the Ape: That does sound like a wonderful experience!

  54. I have never read this book, but I love all the movie versions of it I've seen. One that was particularly heart-wrenching had a bit of an epilogue post-WWI. (See, clearly we are not the only two people who wonder what happens to young men before those wars!) I should read the book, really :-)

  55. I LOVED A Passage to India! It is the only book of his that I have read so far. I have all of his books on my TBR. Which should I read next?

  56. Thank you for including these wonderful snippets of the book in your review, it recalls to me why exactly I had loved this book so much when I read it.

    I loved both "A Passage to India" and "Where Angels Fear to Tread".

    I think I somehow like these books a bit more than A Room with a View, because they dealt with the themes in a more mature way, or at least that's what I felt :)

  57. Karen: I'll make sure to stay away from the 2007 version, then! The older one does sound absolutely wonderful :)

    Jill: I didn't dislike Leonard Bast - but I remember that at one point in Howards End he does say that "the lives of the very poor are being imagining". I'm not sure if it's lack of compassion or just an acknowledgement of the fact that as a privileged Edwardian man, he really could not accurately imagine certain things which were beyond the sphere of his experience. I wouldn't say he's completely innocent of snobbery, of course, but, when compared to most of his contemporaries, I find his treatment of class so much more human.

    lesbrary: That happens to me all the time! This one was even better than I had imagined :)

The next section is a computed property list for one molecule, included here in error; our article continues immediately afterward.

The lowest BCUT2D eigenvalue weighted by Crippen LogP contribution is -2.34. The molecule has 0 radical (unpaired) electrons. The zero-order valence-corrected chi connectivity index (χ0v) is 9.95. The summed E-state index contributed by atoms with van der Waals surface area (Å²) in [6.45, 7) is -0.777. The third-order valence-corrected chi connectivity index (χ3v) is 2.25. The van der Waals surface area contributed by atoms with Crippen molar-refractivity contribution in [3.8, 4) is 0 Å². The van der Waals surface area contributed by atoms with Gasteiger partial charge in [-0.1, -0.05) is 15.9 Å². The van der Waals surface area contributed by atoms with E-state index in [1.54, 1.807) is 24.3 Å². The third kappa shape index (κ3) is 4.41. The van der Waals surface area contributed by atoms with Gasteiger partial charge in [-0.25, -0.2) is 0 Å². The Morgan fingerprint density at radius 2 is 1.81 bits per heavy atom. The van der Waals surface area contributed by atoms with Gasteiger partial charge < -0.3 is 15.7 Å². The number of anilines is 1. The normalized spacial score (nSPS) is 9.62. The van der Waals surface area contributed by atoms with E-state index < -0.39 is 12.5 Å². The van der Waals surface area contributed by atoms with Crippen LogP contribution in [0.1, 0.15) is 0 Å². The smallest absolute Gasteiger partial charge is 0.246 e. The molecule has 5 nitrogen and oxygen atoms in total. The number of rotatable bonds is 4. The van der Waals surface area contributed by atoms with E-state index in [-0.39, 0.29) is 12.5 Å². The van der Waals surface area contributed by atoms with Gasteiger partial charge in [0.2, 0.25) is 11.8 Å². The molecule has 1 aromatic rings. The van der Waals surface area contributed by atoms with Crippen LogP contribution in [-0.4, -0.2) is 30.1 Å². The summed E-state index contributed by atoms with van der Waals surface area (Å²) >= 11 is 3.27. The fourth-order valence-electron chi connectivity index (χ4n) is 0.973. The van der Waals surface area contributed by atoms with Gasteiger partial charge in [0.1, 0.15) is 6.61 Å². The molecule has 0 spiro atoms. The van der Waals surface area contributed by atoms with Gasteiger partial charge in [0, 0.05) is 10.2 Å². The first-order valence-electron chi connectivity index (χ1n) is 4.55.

Jessica: Lucy was fantastic! As a previous commenter said, I wanted to be her friends.

    Alice, I can't wait to hear what you think :)

    Diane: Thank you so much!

    Zibilee: Lucy is amazing, and I think you'll enjoy both books a lot!

    Lorin: I'll be sure to let everyone know what I think when I get to it :)

    Rebecca, that always seems to happen, doesn't it?

    Aarti: It's difficult not to wonder, isn't it? I knew these are fictional characters, but if they weren't the inescapable truth is that they'd have died :(

    Teddy Rose: I've only read this and Howards End so I'm probably not the best person to advise you, but for what it's worth I loved them both and thing either would be a great choice.

    Nishitak: That makes me even more eager to read them!

  58. So glad you enjoyed this one! I really need to read more classics.

  59. Oh it's a Forster book with a happy ending! How wonderful, I didn't think there were any. So hard to say what you should read next (all so good), but I vote for 'A Passage to India' which features the famous 'only connect' line because I would love to see what you find to talk about.

  60. I've only read A Passage to India but feel very mixed about it. In a way, I loved it, but in another sense, it felt somehow dry. But then, I'm definitely wanting to read more, and this one and Howards End are both at the top of that list. I'm glad you liked it though. Gives me another good reason to read it. :)